Electric car mandate causing 'considerable' challenges as manufacturers debate slashing vehicle sales

Electric car mandate causing 'considerable' challenges as manufacturers debate slashing vehicle sales

WATCH: Steve Reed discusses electric cars

Hemma Visavadia

By Hemma Visavadia

Published: 02/05/2024

- 09:42

Carmakers can be fined £15,000 per vehicle which fails to meet ZEV targets

The newly-introduced Zero Emission Vehicle mandate risks scaring off car manufacturers who may be put off by the steep fines for non-compliant cars, according to experts.

The initiative requires at least 22 per cent of all new cars sold in the UK this year to be zero emission with carmakers warned of fines worth £15,000 per car and £9,000 per van if they are short of the target.

However, as more car brands work to expand their electric car numbers, research has warned that the level of new car registrations is still too few.

Insight from Cox Automotive stated the 10.4 per cent growth in new cars is “good news” but is still 17.9 per cent behind the pre-pandemic average for registrations recorded between 2000 and 2019.

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manufacturer and electric car

The ZEV mandate was introduced at the start of the year and will run until 2035


Philip Nothard, insight director at Cox Automotive, said: “Double-digit growth in the first three months is no mean feat and cannot be easily dismissed.

“But the market is a long way off what could reasonably be characterised as ‘normal’.

“That’s undoubtedly a bitter pill to swallow for Original Equipment Manufacturers and dealers as private registrations are where the healthier margins can be found, as was demonstrated during the supply constraints of the pandemic.

“On top of that, consumer doubts about the transition to electric, perhaps fuelled by EV affordability and infrastructure fears, persist.”

While the UK needs to hit its 22 per cent target this year, there are fears goals could be missed, with EVs only accounting for 15.5 per cent of the market.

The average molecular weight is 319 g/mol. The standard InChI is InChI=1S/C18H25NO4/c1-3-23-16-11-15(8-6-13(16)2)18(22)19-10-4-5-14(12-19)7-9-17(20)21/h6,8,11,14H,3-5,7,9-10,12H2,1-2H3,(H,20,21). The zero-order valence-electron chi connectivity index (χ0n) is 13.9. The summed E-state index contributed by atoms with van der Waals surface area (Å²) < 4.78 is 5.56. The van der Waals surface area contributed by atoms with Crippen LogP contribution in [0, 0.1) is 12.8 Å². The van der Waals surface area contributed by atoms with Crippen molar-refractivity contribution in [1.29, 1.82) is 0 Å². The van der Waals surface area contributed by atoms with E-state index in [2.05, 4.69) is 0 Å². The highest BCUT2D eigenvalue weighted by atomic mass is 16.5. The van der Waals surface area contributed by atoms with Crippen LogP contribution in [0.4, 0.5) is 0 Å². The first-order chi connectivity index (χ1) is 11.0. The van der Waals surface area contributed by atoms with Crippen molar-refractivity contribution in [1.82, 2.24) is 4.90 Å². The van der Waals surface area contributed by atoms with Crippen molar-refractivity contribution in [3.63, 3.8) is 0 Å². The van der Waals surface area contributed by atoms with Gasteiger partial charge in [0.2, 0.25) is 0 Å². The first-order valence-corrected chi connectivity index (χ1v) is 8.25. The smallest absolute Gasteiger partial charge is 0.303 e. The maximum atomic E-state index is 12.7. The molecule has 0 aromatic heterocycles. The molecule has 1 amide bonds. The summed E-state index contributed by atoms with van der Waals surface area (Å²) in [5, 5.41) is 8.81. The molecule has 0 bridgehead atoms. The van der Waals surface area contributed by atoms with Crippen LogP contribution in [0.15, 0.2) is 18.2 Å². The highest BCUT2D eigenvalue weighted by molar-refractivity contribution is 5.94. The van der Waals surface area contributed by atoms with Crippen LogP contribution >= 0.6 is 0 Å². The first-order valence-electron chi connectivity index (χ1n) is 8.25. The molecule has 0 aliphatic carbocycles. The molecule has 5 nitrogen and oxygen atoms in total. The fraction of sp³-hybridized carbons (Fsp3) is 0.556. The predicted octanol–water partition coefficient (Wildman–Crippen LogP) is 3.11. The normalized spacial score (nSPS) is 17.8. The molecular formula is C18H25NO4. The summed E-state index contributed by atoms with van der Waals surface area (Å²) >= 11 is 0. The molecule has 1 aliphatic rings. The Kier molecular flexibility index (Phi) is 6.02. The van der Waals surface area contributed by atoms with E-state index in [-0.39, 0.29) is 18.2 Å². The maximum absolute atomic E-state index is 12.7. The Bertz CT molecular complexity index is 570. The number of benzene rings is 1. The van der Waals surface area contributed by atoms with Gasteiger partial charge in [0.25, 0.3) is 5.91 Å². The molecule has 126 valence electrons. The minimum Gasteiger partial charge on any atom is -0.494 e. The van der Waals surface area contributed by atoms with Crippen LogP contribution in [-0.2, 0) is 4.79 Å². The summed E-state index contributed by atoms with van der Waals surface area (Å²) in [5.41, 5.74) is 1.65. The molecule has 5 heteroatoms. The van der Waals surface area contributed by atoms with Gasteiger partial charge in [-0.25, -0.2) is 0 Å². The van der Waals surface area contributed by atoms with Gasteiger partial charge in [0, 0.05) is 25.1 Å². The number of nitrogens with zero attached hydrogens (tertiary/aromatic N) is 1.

Experts have highlighted that electric cars remain expensive and are putting drivers off purchasing. One solution could be removing some of the expensive features and technology to make them cheaper.

However, it has been acknowledged that if this were to become a trend, electric vehicles could be seen as less desirable than petrol and diesel models.

To avoid the fines, however, Philip said manufacturers could borrow a limited number of ZEV “allowances” until 2026.

He added that the borrowing could be capped and come with a “considerable” 3.5 per cent annual interest fee.

Another option car makers could consider is to reduce volumes in the UK market which would make more of their fleet compliant.

Philip added: “The market is moving in the right direction; a gradual recovery could arguably be said to be underway.

“However, it's important to acknowledge that significant challenges remain. We're not quite out of the woods yet, and a full return to pre-pandemic levels might still take some time.”


An electric car charger

Manufacturers need to have at least 22 per cent of new cars be electric by the end of the year


As part of the ZEV mandate, manufacturers will need to meet targets over the coming 11 years. This will require 80 per cent of new cars and 70 per cent of new vans sold to be zero emission by 2030, increasing to 100 per cent by 2035.

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